It’s fundamentally, in this view, about dissolving and distributing power.
Here we come to the crux of the issue.
Power won’t dissolve itself. We need to dissolve it. Any political strategy towards implementing a Universal Income must work, then, to build political power. Build power… to dissolve power.
Making this happen isn’t just about proving the policy or showing general public interest. We’ve demonstrated success. Multiple polls have found remarkably strong support. Yet major political actors – major political parties, unions, and other civil society organisations – are largely either uninterested or actively opposed to the idea.
Here’s the thing: if a Universal Income dramatically reduces the coercive power of the state, it also poses a real challenge to the power of those who’ve aligned themselves with the state, or been co-opted by it. With courageous exceptions, much of the union movement, many social service organisations, almost all of politics, fit that description. The major parties are, of course, deeply entangled with corporate power and have no interest in changing that. Particularly since The Accords, but pre-dating that, Australia’s union movement has largely endorsed the use of state power to coerce labour. Many loud and influential voices in Indigenous politics support punitive policies to enforce participation in the existing colonial economic and political system. And many social services organisations are fearful of too much change because they’re largely comfortable with their role in advocating for tweaks to the existing system. Indeed, when it comes down to it, it’s my perception that many civil society organisations are genuinely worried about the idea of giving deeper agency to their constituencies. With their subconsciously paternalistic, attitudes they don’t actually trust them.
Threading this needle must be handled with care. This session is about examining some approaches to doing so.
But in closing my opening, I want to briefly outline the model of transformational change that I set out in Living Democracy, a model that can help us think through and manage this most difficult question of all – power.
I suggest that, in order to dissolve coercive power, the power we build must be a new form of power. One that doesn’t play to or buttress existing forms of coercive power, but cultivates distributed, dispersed grassroots power, changing the nature of power as exercised.
This model draws together the ecological model of transformational change known as ‘panarchy’ with Gramsci’s understanding of hegemony as a combination of institutional and cultural power. Both of these are frameworks which see transformation as a process of reorganisation arising from the collapse or release of an old order, and from them I propose a four-step process towards transformation. It starts with seeding alternative ways of being. It builds constituencies around them, creating demand, enabling others to replicate it. It withdraws consent from the old ways by demonstrating that we can do it better ourselves. And it begins to build new institutions around the new alternatives to replace old institutions in crisis.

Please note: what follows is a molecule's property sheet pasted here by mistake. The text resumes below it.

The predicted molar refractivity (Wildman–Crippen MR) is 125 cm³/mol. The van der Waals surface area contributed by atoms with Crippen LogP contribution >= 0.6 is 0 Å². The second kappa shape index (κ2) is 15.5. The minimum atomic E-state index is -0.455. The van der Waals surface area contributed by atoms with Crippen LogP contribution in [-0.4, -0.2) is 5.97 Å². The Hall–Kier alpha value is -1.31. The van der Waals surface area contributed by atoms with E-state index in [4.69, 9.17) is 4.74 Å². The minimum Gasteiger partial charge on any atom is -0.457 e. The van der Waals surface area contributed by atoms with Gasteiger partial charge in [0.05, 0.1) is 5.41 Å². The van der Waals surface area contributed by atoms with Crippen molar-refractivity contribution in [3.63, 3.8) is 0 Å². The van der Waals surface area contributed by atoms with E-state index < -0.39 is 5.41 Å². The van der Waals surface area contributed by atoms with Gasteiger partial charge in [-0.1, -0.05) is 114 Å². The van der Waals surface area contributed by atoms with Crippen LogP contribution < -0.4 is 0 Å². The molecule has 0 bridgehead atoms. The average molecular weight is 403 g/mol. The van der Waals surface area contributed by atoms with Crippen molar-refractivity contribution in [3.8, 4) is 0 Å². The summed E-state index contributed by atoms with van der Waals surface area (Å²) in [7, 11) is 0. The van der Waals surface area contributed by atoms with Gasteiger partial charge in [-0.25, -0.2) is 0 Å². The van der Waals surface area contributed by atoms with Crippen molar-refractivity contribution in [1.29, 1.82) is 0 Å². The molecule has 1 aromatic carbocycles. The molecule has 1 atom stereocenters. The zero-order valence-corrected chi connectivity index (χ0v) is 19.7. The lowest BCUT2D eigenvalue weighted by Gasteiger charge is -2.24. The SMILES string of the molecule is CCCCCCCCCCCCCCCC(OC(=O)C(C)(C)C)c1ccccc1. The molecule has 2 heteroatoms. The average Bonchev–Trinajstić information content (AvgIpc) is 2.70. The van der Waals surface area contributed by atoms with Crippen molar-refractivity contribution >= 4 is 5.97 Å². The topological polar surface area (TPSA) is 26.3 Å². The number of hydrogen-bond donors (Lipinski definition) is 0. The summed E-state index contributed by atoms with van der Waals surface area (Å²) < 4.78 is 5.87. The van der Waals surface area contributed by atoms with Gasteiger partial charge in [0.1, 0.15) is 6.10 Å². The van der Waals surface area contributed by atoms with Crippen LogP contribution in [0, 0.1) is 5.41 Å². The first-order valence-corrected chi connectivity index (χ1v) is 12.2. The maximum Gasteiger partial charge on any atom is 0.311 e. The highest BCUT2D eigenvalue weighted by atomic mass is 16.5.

Could we, through our communities and organisations and constituencies, implement local Universal payments, mobilising the power we share to share our resources?
Could we organise around worker- and user-owned and -managed cooperatives to collect funds and distribute them around our communities, building cohesion and an ethics of universalism, proving as we go that the current system chooses to impose poverty and inequality?
Could we establish local currencies with which to cultivate a sense of our collective interdependence, interlinking with others doing similar things, enabling all members of our community to get by while those with the ability contribute more to keep the wheels turning, demonstrating that ‘the economy’ is simply something we invented and can reinvent if we choose to?
Could we simply live into being the new economic and political institutions that are truly about enabling everyone to live instead of coercing them to work?
I believe we could, and I hope to discuss that more over the next few days.
If you appreciated the read, be sure to CHIP IN, even as little as $5, to help fund future articles.
Explosion of the Nerves by Mohamed El-Gayar. Creative Commons License. Attribution-NonCommercial-NoDerivs 2.0 Generic (CC BY-NC-ND 2.0)